We are a group of people interested in the same ideas and I value all of your thoughts, and moreover, you as people. Most of all I value the friendship with people like Peter Jones and Anna Stetsenko more than any discussion of any theory. I hope that all of our friendships can grow deeper through these thoughts we have, all of which are different for each person. I wish those of you who have grown up with Vygotsky and A.T., or have studied these areas for many years (and have written on these topics) could explain things with very specific, yet in-depth answers that would help some of us who are relatively new to all of this. I do understand that Activity Theory in general has a focus on real change and transformation within the concrete situation(and it seems to truly focus on development in some areas). However, what tools are offered for that to “really” happen on both the individual/societal level (apart from the simplicity that I cannot breakthrough)? We were asked to “become part of the same activity that he [A.N. Leontiev] was involved in while developing his theory.” This is where I and others need help from Anna, Victor, Igor, and many others who actually studied with A.N. Leontiev, worked with him, and understood him. As well, many of the works we read are only in English (and sometimes with poor translations, as Peter pointed out). I am certainly going to go back to some of the truly brilliant authors on this topic in German, J. Lompscher, G. Ruckriem, Berndt Fichtner and W. Jantzen. I think that they can also offer pivotal answers to the questions asked. I also wish that Mohamed would offer thoughts on the French thinkers he mentioned related to A.N. Leontiev. Thanks! Have a wonderful weekend!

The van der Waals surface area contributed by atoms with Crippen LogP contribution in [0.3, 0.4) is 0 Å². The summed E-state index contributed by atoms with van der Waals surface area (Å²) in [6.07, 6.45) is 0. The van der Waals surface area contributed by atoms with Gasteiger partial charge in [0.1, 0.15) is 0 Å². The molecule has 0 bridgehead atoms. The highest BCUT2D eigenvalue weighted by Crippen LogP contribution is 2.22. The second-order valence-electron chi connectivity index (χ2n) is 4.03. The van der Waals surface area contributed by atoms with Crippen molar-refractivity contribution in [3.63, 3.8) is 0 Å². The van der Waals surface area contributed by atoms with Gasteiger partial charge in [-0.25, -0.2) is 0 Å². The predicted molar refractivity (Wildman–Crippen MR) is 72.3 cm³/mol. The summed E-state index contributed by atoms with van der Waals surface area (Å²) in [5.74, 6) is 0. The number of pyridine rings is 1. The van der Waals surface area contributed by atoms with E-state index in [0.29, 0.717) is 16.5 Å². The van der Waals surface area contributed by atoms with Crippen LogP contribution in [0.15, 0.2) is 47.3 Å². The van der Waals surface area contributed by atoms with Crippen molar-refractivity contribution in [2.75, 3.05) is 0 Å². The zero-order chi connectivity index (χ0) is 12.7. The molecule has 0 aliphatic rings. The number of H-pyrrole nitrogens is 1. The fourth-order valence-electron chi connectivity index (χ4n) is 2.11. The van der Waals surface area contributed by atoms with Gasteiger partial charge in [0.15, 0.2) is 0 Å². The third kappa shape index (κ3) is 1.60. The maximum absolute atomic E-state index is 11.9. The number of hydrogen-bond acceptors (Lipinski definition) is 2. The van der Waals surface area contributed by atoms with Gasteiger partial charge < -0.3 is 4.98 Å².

Date: Sun, 29 Oct 2000

From: Mike Cole


Concerning the context, Victor or Anna could help more than I can in answering, for example, the question of the erasure of Rubinshtein while the Vygotskians were in power and the reciprocal erasure when the power started to shift in the late 1960’s-mid ‘70’s. My strong suspicion that the quality of ideas was not the main factor involved.

There is probably an entire book of relevant articles to be brought together from Soviet Psychology/JREEP, some of which have been mentioned.